Starring: Shailene Woodley, Maggie Q, Zoe Kravitz, Ansel Elgort, Jai Courtney, Kate Winslet

Kate Winslet is making her second appearance here after Labor Day. It’s a little unfair to judge this movie when it clearly shooting for a young teen audience. Still, the cheesiness is out of control. The idea behind the movie is interesting but the dialogue looks awful and the trailer deals more with what looks like a love story than the sweet (not Le Week-end sweet but The Matrix and Fifth Element sweet), post-apocalyptic story  I’d prefer. The movie is based on a book with similar target audiences as The Hunger Games, but the latter is much more mature, serious, and enjoyable. The opening of this trailer is very reminiscent of The Hunger Games. The main character asks “we’re you nervous for your test” (slash the reaping). And the government badguy says “the only way for our society to survive is for each of you to find your place” (slash the Hunger Games).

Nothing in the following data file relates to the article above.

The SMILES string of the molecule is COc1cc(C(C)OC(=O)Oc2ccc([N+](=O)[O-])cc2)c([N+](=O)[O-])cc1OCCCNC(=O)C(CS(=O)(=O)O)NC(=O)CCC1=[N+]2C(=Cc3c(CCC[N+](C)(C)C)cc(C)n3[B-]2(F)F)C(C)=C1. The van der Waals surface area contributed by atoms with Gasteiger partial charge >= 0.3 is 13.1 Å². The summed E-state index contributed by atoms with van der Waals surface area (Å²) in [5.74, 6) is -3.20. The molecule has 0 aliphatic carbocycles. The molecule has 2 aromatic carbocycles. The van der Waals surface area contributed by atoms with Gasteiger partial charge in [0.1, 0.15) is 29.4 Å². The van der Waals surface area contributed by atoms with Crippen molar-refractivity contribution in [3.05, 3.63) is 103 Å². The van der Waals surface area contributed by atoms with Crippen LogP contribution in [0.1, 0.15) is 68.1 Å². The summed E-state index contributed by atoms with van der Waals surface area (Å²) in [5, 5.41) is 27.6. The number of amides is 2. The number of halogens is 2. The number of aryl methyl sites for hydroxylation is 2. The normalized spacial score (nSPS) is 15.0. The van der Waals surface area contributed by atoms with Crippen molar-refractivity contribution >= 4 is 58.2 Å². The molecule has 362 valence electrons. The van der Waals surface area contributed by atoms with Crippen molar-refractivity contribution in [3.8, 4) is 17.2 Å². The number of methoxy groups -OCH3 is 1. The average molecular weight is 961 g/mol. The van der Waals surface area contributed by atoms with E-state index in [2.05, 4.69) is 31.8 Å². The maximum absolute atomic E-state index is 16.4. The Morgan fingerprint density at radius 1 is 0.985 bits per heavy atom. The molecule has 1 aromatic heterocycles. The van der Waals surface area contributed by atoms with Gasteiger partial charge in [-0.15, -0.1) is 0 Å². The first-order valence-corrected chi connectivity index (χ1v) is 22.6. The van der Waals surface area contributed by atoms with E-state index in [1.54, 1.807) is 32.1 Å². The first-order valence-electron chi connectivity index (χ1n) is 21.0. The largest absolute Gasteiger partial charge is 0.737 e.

Thanks for reading!

Flashback/Backslide

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11 thoughts on “Flashforward: March’s Most Anticipated Films

      • I’ve read the first book. It’s solid to good, despite skipping over opportunities to showcase emotion and resonant with thematic power, sometimes in strange places at even odder plot points.

        I do think the story lends itself to screen adaptation remarkably well, though, so I hold our some hope for it, too.

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  1. I think I would much rather be wrong about Divergent than Noah. I love the Hunger Games movies (I only read the first book), and would love to see another solid series with similar contexts. And with Noah, we know Aronofsky is going to make more amazing movies in the future, even if Noah falls short of that mark (I can’t put my finger on why it looks so unappealing to me).